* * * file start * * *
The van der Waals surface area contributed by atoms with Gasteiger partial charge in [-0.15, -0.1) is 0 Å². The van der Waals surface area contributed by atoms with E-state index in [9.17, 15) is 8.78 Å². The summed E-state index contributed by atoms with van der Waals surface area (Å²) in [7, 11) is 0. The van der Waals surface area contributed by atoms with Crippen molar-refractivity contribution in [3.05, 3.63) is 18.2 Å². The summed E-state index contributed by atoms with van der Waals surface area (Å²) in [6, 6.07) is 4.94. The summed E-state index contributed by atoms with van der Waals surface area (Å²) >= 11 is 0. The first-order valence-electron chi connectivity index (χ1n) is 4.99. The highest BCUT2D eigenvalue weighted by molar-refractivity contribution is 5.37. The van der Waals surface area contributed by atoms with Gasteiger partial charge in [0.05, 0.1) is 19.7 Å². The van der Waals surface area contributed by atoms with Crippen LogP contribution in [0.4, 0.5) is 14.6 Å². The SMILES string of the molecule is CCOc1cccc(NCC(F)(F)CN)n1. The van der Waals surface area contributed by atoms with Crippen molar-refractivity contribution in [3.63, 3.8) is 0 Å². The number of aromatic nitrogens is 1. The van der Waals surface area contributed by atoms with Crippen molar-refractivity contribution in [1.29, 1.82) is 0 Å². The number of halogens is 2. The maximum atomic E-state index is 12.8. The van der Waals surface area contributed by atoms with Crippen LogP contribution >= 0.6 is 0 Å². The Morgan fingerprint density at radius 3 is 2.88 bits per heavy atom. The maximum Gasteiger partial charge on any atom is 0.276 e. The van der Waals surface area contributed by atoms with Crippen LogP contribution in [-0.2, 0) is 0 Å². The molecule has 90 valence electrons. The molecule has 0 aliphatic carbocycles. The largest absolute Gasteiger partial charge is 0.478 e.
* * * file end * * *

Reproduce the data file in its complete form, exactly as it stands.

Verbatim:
The van der Waals surface area contributed by atoms with Gasteiger partial charge in [-0.15, -0.1) is 0 Å². The van der Waals surface area contributed by atoms with E-state index in [9.17, 15) is 8.78 Å². The summed E-state index contributed by atoms with van der Waals surface area (Å²) in [7, 11) is 0. The van der Waals surface area contributed by atoms with Crippen molar-refractivity contribution in [3.05, 3.63) is 18.2 Å². The summed E-state index contributed by atoms with van der Waals surface area (Å²) in [6, 6.07) is 4.94. The summed E-state index contributed by atoms with van der Waals surface area (Å²) >= 11 is 0. The first-order valence-electron chi connectivity index (χ1n) is 4.99. The highest BCUT2D eigenvalue weighted by molar-refractivity contribution is 5.37. The van der Waals surface area contributed by atoms with Gasteiger partial charge in [0.05, 0.1) is 19.7 Å². The van der Waals surface area contributed by atoms with Crippen LogP contribution in [0.4, 0.5) is 14.6 Å². The SMILES string of the molecule is CCOc1cccc(NCC(F)(F)CN)n1. The van der Waals surface area contributed by atoms with Crippen molar-refractivity contribution in [3.63, 3.8) is 0 Å². The number of aromatic nitrogens is 1. The van der Waals surface area contributed by atoms with Crippen molar-refractivity contribution in [1.29, 1.82) is 0 Å². The number of halogens is 2. The maximum atomic E-state index is 12.8. The van der Waals surface area contributed by atoms with Crippen LogP contribution >= 0.6 is 0 Å². The Morgan fingerprint density at radius 3 is 2.88 bits per heavy atom. The maximum Gasteiger partial charge on any atom is 0.276 e. The van der Waals surface area contributed by atoms with Crippen LogP contribution in [-0.2, 0) is 0 Å². The molecule has 90 valence electrons. The molecule has 0 aliphatic carbocycles. The largest absolute Gasteiger partial charge is 0.478 e.